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What are Some Good Substitutes for Halloween Candy?

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  • Written By: wiseGEEK Writer
  • Edited By: O. Wallace
  • Last Modified Date: 20 October 2017
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If you're not a fan of contributing to the sugar highs of your neighbor's kids, or you just want something different to hand out at Halloween, you'll find plenty of good substitutes for Halloween candy. Though candy is still traditional, some parents won't let their kids have it, and there are plenty of dentists each year that exchange small toys or gifts for candy, or even pay kids to turn in their candy. Parents may also do the same, and if your child loves trick or treating but you don't want them to have the sugar, you could get the child a small gift that they can "buy" with their candy supplies. Small toys, dried fruit, gum, or other single-serving foods can make good candy substitutes.

When you're giving out substitutes for Halloween candy to neighborhood trick-or-treaters, you’ve got so many options. One thing that many kids love, and in surveys will actually choose just as often as candy, are tiny, child safe toys that you can buy in bulk. Consider the value of skeleton rings, Halloween pencils and pens, toy whistles or jack-o-lantern mazes instead of handing out candy bars. Other folks would like to still give out a treat, but may not want to hand out those with sugar.

In this case, you can consider various treats that are made by nature and make good substitutes for Halloween candy. You can buy boxes of dried fruit, or if your trick-or-treaters are well known to you, you can give lovely fresh fruit too. The latter isn't recommended as substitutes for Halloween candy when you have kids coming to the home that don't know you, since most parents won’t allow children to have unwrapped items from strangers’ homes. Another yummy alternate to candy is to give things like individually wrapped granola bars or cookies, and you can find healthy varieties of these in health or natural foods stores.

Though gum is often considered "candy," giving packs of sugarless gum usually won't hurt teeth, and can actually be good for kids' teeth when used in moderation. This would certainly be a dentist approved sweet treat as long as kids don't have braces or a lot of fillings. If you're really into dental health, you can give out Halloween themed toothbrushes, though these can be a little pricey.

Kids may also enjoy change; a quarter or a couple of dimes can be good substitutes for Halloween candy. Small gift certificates to get an ice cream or a muffin at a local store can be fun too. You should probably avoid giving out any treats that have peanuts in them, especially if they are not adequately labeled. So you may want to skip things like nutty trail mix, although if you know your trick-or-treaters don't have peanut or nut allergies, this could be a good option.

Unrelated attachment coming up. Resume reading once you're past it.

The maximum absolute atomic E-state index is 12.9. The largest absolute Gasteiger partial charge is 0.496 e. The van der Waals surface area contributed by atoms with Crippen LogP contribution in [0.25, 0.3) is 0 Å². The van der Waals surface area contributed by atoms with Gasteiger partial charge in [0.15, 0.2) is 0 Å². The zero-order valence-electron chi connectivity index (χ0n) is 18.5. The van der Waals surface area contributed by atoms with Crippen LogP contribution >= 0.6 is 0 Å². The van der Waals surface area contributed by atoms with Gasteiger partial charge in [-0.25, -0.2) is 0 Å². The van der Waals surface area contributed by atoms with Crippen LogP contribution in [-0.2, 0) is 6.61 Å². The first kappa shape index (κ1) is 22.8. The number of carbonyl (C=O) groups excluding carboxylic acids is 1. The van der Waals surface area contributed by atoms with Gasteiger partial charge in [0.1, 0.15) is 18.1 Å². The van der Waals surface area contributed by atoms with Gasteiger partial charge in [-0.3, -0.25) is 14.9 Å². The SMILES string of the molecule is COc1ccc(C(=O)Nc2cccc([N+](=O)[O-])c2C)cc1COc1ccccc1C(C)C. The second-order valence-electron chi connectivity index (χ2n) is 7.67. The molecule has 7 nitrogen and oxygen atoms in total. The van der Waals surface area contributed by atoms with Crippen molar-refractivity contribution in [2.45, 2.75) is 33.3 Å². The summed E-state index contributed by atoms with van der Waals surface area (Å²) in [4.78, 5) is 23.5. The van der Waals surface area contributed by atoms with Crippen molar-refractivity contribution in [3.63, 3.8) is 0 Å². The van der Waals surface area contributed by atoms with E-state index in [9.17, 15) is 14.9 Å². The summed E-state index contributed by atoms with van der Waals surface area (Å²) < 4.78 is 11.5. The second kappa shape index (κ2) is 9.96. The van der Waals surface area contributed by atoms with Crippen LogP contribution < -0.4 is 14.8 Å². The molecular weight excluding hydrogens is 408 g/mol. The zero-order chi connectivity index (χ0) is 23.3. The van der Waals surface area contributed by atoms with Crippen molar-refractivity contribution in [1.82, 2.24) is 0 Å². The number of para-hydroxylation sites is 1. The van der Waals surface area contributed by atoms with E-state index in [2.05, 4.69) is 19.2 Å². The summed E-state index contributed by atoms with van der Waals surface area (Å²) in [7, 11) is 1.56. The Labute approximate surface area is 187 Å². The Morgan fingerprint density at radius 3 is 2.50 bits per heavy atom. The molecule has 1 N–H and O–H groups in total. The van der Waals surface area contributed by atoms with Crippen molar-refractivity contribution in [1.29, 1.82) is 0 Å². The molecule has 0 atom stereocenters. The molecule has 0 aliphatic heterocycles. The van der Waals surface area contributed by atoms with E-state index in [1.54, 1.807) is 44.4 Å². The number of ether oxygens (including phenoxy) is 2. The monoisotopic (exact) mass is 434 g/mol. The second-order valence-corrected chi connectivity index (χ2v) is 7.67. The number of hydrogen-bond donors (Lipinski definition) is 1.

Alternately, a few more substitutes for Halloween candy include things like small packs of chips, cookies or crackers, individually wrapped beef jerky, a box of crayons; the list can stretch as far as your imagination. If you really want to give homemade treats, consider having an alternate packaged treat available for those kids you don’t know. Also when you wrap your treats, include your family name and address along with an ingredient list so parents can easily recognize the origin of the treat and make a judgment on whether it's something their children can have.

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cougars
Post 2

When I was a kid, I always enjoyed getting a few non-candy surprises when I was trick or treating. I used to live in Santa Monica, so there were many wealthier neighborhoods where not everyone was into giving candy that would rot your teeth. I can still remember one year when I got a new cassette form one house. It was a Michael Jackson tape (child of the 80's), bad if I'm not mistaken. There were also houses that had entire Halloween bags loaded with whole candy bars, small toys, and little puzzles. Things like madlibs, Rubik's cubes, Yo-Yos, trading cards, and comic books were popular then. Something along those lines would be a good alternative to candy (I'm not sure what types of toys are popular now). I think that anything that would inspire creativity, stimulate the mind or provide fun when bored would be a good Alternative Halloween treats. Get creative.

anon123211
Post 1

I give Halloween theme craft plasters and kids love painting them! For the girls, I give packs of mixed beads and sequins to make little bracelets or brooches. I chuck in a couple of Halloween theme balloons and they can blow until they turn green for a Halloween scare! We can't say to our kids candies are bad for them and come Halloween we load them with a year's supply!

I asked my kids to quietly decline homemade cookies/lollies or any non commercialized, unpackaged food.

Ice tubes are good ideas for a hot summer night treat. As they are uncommon treats it is unlikely that kids get too many to be melted away! --Aunty Arty

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